Spectral entropy and haemodynamic response to surgery during sevoflurane anaesthesia
FJ Smith, E Dannhauser
Southern African Journal of Anaesthesia and Analgesia , 2006,
Abstract:
Searching and oviposition behavior of aphidophagous hoverflies (Diptera: Syrphidae): a review
Raki A.,Verheggen FJ.,Haubruge E.
Biotechnologie, Agronomie, Société et Environnement , 2009,
Abstract: Aphidophagous hoverflies forage according two different host-finding mechanisms: they forage for suitable food sources (for their energy-expensive hovering flight, and for protein to mature their reproductive system), and for suitable oviposition sites. Syrphids are highly mobile, enabling them to lay eggs over large areas, and to locate aphid colonies earlier in the season than other aphidophaga. The result is that most syrphid eggs tend to be laid close to aphid colonies. The choice of oviposition sites may be crucial for offspring performance because the neonate larvae have limited dispersal ability. Selection of aphid patches should therefore reflect nutritional value, risk of predation and competition pressure. Several factors are known to affect the choice of oviposition site: habitat, host plant, aphid species, aphid availability, semiochemicals, the presence of intra- or interspecific competitors and female age. We review here the available information on these factors in order to understand the mechanisms of decision-making by syrphid females during their egg-laying behavior, a crucial aspect of their effective use in strategies of the biological control of aphids.
Biosensors in forensic sciences
Frederickx, C.,Verheggen, FJ.,Haubruge, E.
Biotechnologie, Agronomie, Société et Environnement , 2011,
Abstract: A biosensor is a device that uses biological materials to detect and monitor the presence of specific chemicals in an area. Traditional methods of volatile detection used by law enforcement agencies and rescue teams typically consist of reliance on canine olfaction. This concept of using dogs to detect specific substances is quite old. However, dogs have some limitations such as cost of training and time of conditioning. Thus, the possibility of using other organisms as biosensors including rats, dolphins, honeybees, and parasitic wasps for detecting explosives, narcotics and cadavers has been developed. Insects have several advantages unshared by mammals. Insects are sensitive, cheap to produce and can be conditioned with impressive speed for a specific chemical-detection task. Moreover, insects might be a preferred sensing method in scenarios that are deemed too dangerous to use mammals. The purpose of this review is to provide an overview of the biosensors used in forensic sciences.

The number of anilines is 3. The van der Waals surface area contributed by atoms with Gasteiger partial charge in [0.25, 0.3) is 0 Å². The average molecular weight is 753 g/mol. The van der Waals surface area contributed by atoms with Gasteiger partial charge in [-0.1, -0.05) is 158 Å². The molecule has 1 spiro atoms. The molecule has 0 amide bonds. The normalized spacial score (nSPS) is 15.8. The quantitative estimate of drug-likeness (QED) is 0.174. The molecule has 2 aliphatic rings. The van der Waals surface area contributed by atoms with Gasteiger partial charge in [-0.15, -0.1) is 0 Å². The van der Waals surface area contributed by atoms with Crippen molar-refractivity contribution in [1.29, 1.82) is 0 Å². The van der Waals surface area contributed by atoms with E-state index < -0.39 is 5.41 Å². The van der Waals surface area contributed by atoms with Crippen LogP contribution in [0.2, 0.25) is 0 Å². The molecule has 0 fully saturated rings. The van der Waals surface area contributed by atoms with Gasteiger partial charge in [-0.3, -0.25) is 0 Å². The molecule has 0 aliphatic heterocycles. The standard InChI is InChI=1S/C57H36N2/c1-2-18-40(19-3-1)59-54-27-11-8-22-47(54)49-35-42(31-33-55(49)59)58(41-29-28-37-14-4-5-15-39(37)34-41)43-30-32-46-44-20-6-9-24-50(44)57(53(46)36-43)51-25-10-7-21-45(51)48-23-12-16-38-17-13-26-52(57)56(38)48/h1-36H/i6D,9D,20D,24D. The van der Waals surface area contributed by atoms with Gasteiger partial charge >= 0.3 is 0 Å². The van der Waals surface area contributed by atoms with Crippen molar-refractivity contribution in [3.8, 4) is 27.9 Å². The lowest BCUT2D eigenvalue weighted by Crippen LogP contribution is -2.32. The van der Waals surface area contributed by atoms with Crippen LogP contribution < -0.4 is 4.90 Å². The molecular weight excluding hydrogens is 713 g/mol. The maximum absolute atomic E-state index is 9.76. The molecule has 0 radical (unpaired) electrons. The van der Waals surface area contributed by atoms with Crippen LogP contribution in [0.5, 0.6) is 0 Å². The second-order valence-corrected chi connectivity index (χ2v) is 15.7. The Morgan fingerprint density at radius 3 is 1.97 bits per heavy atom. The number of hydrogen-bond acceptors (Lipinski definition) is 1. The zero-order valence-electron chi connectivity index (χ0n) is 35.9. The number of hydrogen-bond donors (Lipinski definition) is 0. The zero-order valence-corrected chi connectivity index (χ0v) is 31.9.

Die Radiusfraktur als unerkannte Erstmanifestation der Osteoporose
Seibert FJ,Giessau C,Sagmeister-Skrabal E,Sampl E
Journal für Mineralstoffwechsel , 2012,
Abstract: Die Radiusfraktur loco typico ist die h ufigste Fraktur, welche einer unfallchirurgischen Betreuung bedarf. Die Osteoporose des lteren Patienten mit der Zunahme der lteren Bev lkerungsgruppe wird in Zukunft die osteoporoseinduzierten Frakturen (Wirbels ule, Becken, Oberarm usw.) an Zahl deutlich ansteigen lassen und die medizinischen und pflegerischen Kosten erheblich steigern. Da der zweite Altersgipfel der Speichenfrakturen bei etwa 50 Jahren und somit deutlich vor Frakturen anderer Regionen zu finden ist, liegt es auf der Hand, Patienten mit Radiusfraktur nach Low-Energy-Trauma verd chtig auf Fragility Fracture frühzeitig einer Abkl rung und wenn n tig Therapie eines gest rten Mineralstoffwechsels zuzuführen. Die Bedeutung eines Fracture- Liaison-Dienstes wird ebenso diskutiert. Das Bewusstsein gegenüber m glicher Osteoporose und die Einleitung zu einem Sturzpr ventionstraining k nnten der Schlüssel zu einer m glichen Senkung der unfallchirurgischen Kosten in der Zukunft sein.
Reduced Dicer expression in the cord blood of infants admitted with severe respiratory syncytial virus disease
Christopher S Inchley, Tonje Sonerud, Hans O Fj?rli, Britt Nakstad
BMC Infectious Diseases , 2011, DOI: 10.1186/1471-2334-11-59